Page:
That amounts to $6,000 for a $300,000 home. You don't have to pay this charge out of pocket. Still, it boosts the overall cost of borrowing, and can significantly drive up the effective annual interest rate you pay if you wind up drawing very little against the reverse mortgage or if you die or move from your home shortly after taking out the loan.

But in October, HUD unveiled a new reverse mortgage program, known as HECM Saver, that whittles down the initial insurance premium from 2% to 0.01% of your home's value, reducing that one-time charge from $6,000 to just $30 on a $300,000 home.

You'll still incur interest charges and the annual insurance fee. But by lowering the upfront cost, the HECM Saver potentially makes a reverse mortgage a more viable option if you intend to use it primarily as a back-up line of credit or an emergency fund, or if you think you will use it sparingly or not remain in your home for many years.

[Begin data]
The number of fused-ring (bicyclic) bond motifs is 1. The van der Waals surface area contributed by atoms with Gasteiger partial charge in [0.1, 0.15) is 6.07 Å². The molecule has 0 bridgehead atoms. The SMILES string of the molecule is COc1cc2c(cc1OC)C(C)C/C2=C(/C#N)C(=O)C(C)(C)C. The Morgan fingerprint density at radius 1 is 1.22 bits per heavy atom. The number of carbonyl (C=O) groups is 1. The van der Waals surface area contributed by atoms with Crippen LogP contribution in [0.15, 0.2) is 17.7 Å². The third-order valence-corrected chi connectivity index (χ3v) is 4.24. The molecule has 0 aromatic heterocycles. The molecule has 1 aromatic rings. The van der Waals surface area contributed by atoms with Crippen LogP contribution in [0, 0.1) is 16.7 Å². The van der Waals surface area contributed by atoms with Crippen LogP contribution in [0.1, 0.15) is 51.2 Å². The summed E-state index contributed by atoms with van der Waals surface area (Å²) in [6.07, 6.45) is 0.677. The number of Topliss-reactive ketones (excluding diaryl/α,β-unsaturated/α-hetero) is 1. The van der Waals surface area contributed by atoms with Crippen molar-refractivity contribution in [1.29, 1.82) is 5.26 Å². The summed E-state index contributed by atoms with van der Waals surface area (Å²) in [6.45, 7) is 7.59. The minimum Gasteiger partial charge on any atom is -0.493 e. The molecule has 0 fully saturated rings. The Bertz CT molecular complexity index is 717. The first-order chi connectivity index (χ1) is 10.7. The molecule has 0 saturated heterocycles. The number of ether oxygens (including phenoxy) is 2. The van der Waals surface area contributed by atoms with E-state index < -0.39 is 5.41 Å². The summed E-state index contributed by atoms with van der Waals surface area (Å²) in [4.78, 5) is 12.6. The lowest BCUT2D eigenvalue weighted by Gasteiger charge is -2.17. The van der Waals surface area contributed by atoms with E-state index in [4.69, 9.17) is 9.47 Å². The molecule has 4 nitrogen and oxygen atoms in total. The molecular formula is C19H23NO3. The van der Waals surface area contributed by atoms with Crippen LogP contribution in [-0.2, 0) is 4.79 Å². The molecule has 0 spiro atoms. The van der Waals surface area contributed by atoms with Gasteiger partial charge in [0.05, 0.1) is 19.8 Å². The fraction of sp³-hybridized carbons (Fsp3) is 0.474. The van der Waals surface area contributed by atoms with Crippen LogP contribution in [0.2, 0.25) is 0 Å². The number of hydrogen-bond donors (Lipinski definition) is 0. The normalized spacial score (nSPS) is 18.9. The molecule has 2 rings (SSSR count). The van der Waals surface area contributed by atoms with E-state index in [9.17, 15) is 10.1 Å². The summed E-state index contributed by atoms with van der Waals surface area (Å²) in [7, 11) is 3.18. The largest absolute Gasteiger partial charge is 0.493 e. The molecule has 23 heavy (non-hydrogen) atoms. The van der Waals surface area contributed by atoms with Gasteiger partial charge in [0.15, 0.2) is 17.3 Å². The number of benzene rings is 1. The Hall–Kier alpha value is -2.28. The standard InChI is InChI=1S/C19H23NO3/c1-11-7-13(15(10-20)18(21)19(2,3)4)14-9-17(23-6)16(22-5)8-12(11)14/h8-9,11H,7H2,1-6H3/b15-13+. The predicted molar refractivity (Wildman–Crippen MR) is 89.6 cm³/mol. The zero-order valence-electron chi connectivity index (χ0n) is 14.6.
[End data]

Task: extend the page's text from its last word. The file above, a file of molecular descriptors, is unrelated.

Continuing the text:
I say "potentially" for two reasons. For one thing, you'll still have to pay closing costs on the loan, which can include such expenses as an appraisal, title search and insurance, credit checks, mortgage taxes and a loan origination fee.

Lenders can charge an origination fee of as much as $2,500 if your home's value is less than $125,000. If your home is worth more than that, lenders can charge 2% of the first $200,000 of your home's value plus an additional 1% on the amount over $200,000.

That translates to a $5,000 origination fee on a $300,000 home. (The origination fee is capped at $6,000.) As my MONEY colleague George Mannes noted previously, some lenders may be willing to waive origination fees and pick up a portion of other upfront costs, such as the initial insurance premium.